As COVID-19 continued to spread across the state, the Wisconsin Guard only assumed more missions. In a preview of what was to come, a COVID-19 testing team deployed to a senior living facility in Sheboygan, Wisconsin, in early April where it tested all the staff and residents after an outbreak. By month’s end, Guard specimen collection teams were deployed to correctional facilities and other senior living facilities to do the same. They simultaneously deployed teams of medics and administrative personnel to staff voluntary self-isolation facilities in Milwaukee and Madison, Wisconsin, and sent teams of troops to help with the initial setup of an Alternate Care Facility at Wisconsin State Fair Park in West Allis, Wisconsin.
By May, the need for widespread community-based COVID-19 testing was apparent, and Wisconsin once again called on its Citizen Soldiers and Airmen to meet the need. Hundreds of additional troops mobilized to federal duty to run COVID-19 testing sites in communities around the state, run a state call center to inform people of their test results, and continue the response to other COVID-related missions. The Guard’s mobilization peaked at 1,400 troops, representing the largest sustained domestic mobilization in Wisconsin National Guard history. The call center placed more than 565,000 calls before it concluded its operations in December.
The Guard worked with public health officials in Milwaukee, Madison, and Green Bay to establish long-term testing sites in those communities as well as other testing sites statewide. Eventually testing transitioned to a regional plan, whereby access to testing sites was predictable and repeatable in every corner of Wisconsin. By year’s end, Guard testing sites had administered approximately one million tests in virtually every county.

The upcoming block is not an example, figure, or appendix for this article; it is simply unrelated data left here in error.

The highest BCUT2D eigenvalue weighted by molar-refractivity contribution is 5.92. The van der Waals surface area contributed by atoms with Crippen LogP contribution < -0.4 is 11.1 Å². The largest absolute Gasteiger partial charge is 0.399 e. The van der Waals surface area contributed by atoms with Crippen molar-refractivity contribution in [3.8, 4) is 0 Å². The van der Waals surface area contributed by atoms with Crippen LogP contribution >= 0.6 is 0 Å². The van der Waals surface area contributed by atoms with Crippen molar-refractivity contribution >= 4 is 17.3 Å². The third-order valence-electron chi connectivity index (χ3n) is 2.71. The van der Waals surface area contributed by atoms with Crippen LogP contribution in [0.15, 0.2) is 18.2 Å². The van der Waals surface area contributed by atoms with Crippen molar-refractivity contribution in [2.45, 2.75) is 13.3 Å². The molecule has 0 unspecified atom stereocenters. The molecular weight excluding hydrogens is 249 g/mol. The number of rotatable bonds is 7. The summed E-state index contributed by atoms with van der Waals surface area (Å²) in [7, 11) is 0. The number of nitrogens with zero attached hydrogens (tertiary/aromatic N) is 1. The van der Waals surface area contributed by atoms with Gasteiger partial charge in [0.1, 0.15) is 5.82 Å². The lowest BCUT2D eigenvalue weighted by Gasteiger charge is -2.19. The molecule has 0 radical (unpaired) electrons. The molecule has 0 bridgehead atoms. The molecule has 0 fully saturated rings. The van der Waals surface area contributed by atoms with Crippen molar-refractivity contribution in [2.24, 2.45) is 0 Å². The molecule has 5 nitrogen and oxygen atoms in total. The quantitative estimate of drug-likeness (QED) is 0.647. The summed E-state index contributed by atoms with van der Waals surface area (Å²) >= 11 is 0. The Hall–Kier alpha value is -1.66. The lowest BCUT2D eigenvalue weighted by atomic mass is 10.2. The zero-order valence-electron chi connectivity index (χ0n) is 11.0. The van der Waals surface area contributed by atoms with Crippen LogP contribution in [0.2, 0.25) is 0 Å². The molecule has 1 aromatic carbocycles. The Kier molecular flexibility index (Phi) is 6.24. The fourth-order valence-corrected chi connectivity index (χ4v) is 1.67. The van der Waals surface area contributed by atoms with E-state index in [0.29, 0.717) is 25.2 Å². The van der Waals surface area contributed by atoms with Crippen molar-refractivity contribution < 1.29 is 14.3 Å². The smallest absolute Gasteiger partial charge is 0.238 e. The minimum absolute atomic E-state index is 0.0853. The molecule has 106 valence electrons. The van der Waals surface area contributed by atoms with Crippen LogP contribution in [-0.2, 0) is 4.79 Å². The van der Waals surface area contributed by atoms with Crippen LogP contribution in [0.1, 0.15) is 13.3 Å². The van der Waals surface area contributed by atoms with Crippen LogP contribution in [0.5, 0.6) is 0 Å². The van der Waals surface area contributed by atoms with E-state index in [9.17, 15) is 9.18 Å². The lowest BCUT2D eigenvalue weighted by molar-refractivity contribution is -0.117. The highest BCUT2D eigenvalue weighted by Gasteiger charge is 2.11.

Even as the pandemic raged, the Guard’s other operations continued. In late April, the first wave – approximately 200 Soldiers – from the 1st Battalion, 128th Infantry began returning home from Afghanistan. The remaining 200 would return in waves over the rest of the spring and summer after a successful deployment serving as “guardian angels” for an Army security force assistance brigade.
The Wisconsin Guard also received welcome news in April that the U.S. Air Force had selected Truax Field Air National Guard Base and the 115th Fighter Wing to receive the F-35 joint strike fighter. The decision secured the future of the 115th Fighter Wing and the base for decades to come.
Weeks later, the 115th paid tribute to Wisconsin’s frontline healthcare workers with a stunning statewide F-16 flyover that dazzled spectators and provided a momentary diversion from quarantines and COVID.
As spring turned to summer, a new challenge emerged to test the Wisconsin Guard. After the death of George Floyd in an officer-involved shooting in Minneapolis, nationwide protests and demonstrations began. As some demonstrations turned violent, communities turned to the National Guard to help preserve public safety and set the conditions for individuals to exercise their First Amendment rights to demonstrate peacefully. In Late May and early June, more than 1,200 Wisconsin Guard members mobilized in response to requests for assistance from Milwaukee, Madison, Green Bay, Racine, and Kenosha to help preserve public safety amidst civil unrest.
In late June, more civil unrest broke out around the state capitol in Madison prompting another request for assistance. Some 150 Soldiers assisted.
Then in August, another officer-involved shooting occurred in Kenosha, Wisconsin. The ensuing civil unrest prompted the mobilization of more than 2,000 Guard members to assist in preserving public safety, including more than 700 troops from Michigan, Alabama, and Arizona.
In October, officials in Wauwatosa, Wisconsin requested the assistance of 500 Citizen Soldiers in anticipation of a charging decision for a Wauwatosa police officer in an incident that occurred in February.